I heard a poem/quote from Charles Bukowski the other day, saying that if the creative spirit isn't bursting out of you with a force you cannot control, don't do it - meaning, if creativity doesn't come naturally, don't bother fighting for it. This sounds also like Nassim Taleb, a writer who only does what he pleases, and does not write unless he feels like it. He also seems to think little of people who enjoy the feeling of having written instead of the process of writing.
With a fist swinging angrily in the air, let me burst out: what a one-sided view!
Personally, I actually fall into both categories. My creative field, like with Bukowski and Taleb, is also writing. I write both poetry and prose. I enjoy both the feeling of having written and finishing something big as well as the process - but mainly so that I enjoy the process of writing poetry, and the finishing of a full-length novel. The one I have to fight for is the latter, and the fight itself makes it the more worthy task.
The creative struggle I have for writing novels culminates in the fear of sitting down by a computer, opening a Word document, and seeing that nothing comes out. I fear that I've lost the little talent I ever had somewhere along the way. Or worse, that I think I'm writing good stuff that turns out to be rubbish. Or worst, that the brilliant idea I had in my mind doesn't show through in the prose. (This happened with my debut novel. It was a terrible feeling.)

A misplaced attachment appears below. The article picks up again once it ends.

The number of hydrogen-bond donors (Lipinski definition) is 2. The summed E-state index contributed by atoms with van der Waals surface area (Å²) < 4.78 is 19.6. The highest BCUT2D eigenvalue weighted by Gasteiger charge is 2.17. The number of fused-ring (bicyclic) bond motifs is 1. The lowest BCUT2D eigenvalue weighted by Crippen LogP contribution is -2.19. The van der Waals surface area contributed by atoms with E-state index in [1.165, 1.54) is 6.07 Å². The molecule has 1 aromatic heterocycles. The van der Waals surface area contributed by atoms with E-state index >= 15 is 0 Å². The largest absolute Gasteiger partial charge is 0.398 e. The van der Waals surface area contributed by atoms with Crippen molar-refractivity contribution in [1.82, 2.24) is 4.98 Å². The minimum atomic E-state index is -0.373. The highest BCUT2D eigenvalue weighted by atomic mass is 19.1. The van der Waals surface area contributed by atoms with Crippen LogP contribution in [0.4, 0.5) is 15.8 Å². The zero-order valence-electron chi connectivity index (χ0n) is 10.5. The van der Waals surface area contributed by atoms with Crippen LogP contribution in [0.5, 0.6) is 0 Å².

Then again, I know perfectly well that if I just sit down and start staring at the blank page, something will pouring out of my mind soon enough. And fear that I've lost my talent? Well, wasn't my second novel already better than the first? And do the works of Stephen King or any other great writer follow a linear progression in time with respect to quality? Hell no!
The third, worst fear is the only one I cannot rationalize out of the equation. I can never be sure I get the idea out right. And no matter how hard I tell myself that practice makes perfet, I'm terrified I one day get an idea that sounds like it could turn out a great classic - and then screw the whole story up with terrible storytelling.
But that's the struggle. That's the fight. You just have to face it, again and again, and risk messing it up. Because if you don't even try to get better in your creative field, you never will. No one hits the jackpot on the first try.
So grab your pen / brush / ballet shoes / other gear, and get to work.